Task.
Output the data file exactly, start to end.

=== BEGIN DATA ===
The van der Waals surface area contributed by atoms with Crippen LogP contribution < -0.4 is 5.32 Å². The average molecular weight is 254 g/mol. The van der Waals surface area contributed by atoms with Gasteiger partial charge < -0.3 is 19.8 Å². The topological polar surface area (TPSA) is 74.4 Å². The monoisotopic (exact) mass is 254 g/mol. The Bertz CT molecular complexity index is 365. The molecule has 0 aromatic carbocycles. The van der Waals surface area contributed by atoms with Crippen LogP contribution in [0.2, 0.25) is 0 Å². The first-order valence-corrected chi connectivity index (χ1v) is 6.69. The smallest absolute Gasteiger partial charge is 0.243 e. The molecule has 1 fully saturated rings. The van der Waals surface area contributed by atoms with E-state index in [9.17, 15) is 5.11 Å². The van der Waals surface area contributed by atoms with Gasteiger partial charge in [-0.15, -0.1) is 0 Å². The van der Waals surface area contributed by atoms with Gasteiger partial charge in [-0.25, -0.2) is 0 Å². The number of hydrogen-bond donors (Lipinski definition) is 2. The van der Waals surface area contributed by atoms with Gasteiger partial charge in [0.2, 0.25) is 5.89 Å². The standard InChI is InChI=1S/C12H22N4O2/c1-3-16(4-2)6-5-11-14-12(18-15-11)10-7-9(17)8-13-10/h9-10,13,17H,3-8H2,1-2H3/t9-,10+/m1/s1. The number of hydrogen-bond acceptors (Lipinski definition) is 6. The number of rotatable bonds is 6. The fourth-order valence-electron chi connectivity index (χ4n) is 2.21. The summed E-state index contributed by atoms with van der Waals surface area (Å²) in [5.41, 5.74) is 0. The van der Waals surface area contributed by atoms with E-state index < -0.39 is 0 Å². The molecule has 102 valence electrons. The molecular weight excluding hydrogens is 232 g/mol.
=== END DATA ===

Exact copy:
The van der Waals surface area contributed by atoms with Crippen LogP contribution < -0.4 is 5.32 Å². The average molecular weight is 254 g/mol. The van der Waals surface area contributed by atoms with Gasteiger partial charge < -0.3 is 19.8 Å². The topological polar surface area (TPSA) is 74.4 Å². The monoisotopic (exact) mass is 254 g/mol. The Bertz CT molecular complexity index is 365. The molecule has 0 aromatic carbocycles. The van der Waals surface area contributed by atoms with Crippen LogP contribution in [0.2, 0.25) is 0 Å². The first-order valence-corrected chi connectivity index (χ1v) is 6.69. The smallest absolute Gasteiger partial charge is 0.243 e. The molecule has 1 fully saturated rings. The van der Waals surface area contributed by atoms with E-state index in [9.17, 15) is 5.11 Å². The van der Waals surface area contributed by atoms with Gasteiger partial charge in [-0.15, -0.1) is 0 Å². The van der Waals surface area contributed by atoms with Gasteiger partial charge in [-0.25, -0.2) is 0 Å². The number of hydrogen-bond donors (Lipinski definition) is 2. The van der Waals surface area contributed by atoms with Gasteiger partial charge in [0.2, 0.25) is 5.89 Å². The standard InChI is InChI=1S/C12H22N4O2/c1-3-16(4-2)6-5-11-14-12(18-15-11)10-7-9(17)8-13-10/h9-10,13,17H,3-8H2,1-2H3/t9-,10+/m1/s1. The number of hydrogen-bond acceptors (Lipinski definition) is 6. The number of rotatable bonds is 6. The fourth-order valence-electron chi connectivity index (χ4n) is 2.21. The summed E-state index contributed by atoms with van der Waals surface area (Å²) in [5.41, 5.74) is 0. The van der Waals surface area contributed by atoms with E-state index < -0.39 is 0 Å². The molecule has 102 valence electrons. The molecular weight excluding hydrogens is 232 g/mol.